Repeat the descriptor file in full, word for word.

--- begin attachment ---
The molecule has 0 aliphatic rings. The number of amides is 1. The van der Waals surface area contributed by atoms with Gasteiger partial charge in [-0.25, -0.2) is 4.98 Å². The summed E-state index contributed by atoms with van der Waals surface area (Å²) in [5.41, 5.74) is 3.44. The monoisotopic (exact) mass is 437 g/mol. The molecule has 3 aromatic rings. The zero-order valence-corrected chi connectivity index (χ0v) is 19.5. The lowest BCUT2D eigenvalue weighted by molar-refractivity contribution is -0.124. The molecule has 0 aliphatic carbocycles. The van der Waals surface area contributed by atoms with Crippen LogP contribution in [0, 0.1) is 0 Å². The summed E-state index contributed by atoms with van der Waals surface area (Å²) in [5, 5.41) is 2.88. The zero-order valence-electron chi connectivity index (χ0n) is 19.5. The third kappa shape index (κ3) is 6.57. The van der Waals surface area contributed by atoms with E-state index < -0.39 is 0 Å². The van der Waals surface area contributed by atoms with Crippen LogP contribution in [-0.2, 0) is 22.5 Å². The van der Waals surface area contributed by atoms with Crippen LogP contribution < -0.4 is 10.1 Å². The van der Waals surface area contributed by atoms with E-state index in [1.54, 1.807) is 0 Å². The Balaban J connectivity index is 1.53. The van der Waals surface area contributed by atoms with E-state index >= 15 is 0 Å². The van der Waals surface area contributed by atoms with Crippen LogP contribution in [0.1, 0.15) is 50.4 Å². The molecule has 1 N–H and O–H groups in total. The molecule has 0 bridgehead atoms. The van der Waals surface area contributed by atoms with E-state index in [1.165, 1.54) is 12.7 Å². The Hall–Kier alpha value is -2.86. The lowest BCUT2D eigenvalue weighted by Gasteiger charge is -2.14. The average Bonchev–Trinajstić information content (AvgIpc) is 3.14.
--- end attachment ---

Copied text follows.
The molecule has 0 aliphatic rings. The number of amides is 1. The van der Waals surface area contributed by atoms with Gasteiger partial charge in [-0.25, -0.2) is 4.98 Å². The summed E-state index contributed by atoms with van der Waals surface area (Å²) in [5.41, 5.74) is 3.44. The monoisotopic (exact) mass is 437 g/mol. The molecule has 3 aromatic rings. The zero-order valence-corrected chi connectivity index (χ0v) is 19.5. The lowest BCUT2D eigenvalue weighted by molar-refractivity contribution is -0.124. The molecule has 0 aliphatic carbocycles. The van der Waals surface area contributed by atoms with Crippen LogP contribution in [0, 0.1) is 0 Å². The summed E-state index contributed by atoms with van der Waals surface area (Å²) in [5, 5.41) is 2.88. The zero-order valence-electron chi connectivity index (χ0n) is 19.5. The third kappa shape index (κ3) is 6.57. The van der Waals surface area contributed by atoms with E-state index < -0.39 is 0 Å². The van der Waals surface area contributed by atoms with Crippen LogP contribution in [-0.2, 0) is 22.5 Å². The van der Waals surface area contributed by atoms with Crippen LogP contribution < -0.4 is 10.1 Å². The van der Waals surface area contributed by atoms with E-state index in [1.54, 1.807) is 0 Å². The Balaban J connectivity index is 1.53. The van der Waals surface area contributed by atoms with E-state index >= 15 is 0 Å². The van der Waals surface area contributed by atoms with Crippen LogP contribution in [0.1, 0.15) is 50.4 Å². The molecule has 1 N–H and O–H groups in total. The molecule has 0 bridgehead atoms. The van der Waals surface area contributed by atoms with E-state index in [1.165, 1.54) is 12.7 Å². The Hall–Kier alpha value is -2.86. The lowest BCUT2D eigenvalue weighted by Gasteiger charge is -2.14. The average Bonchev–Trinajstić information content (AvgIpc) is 3.14.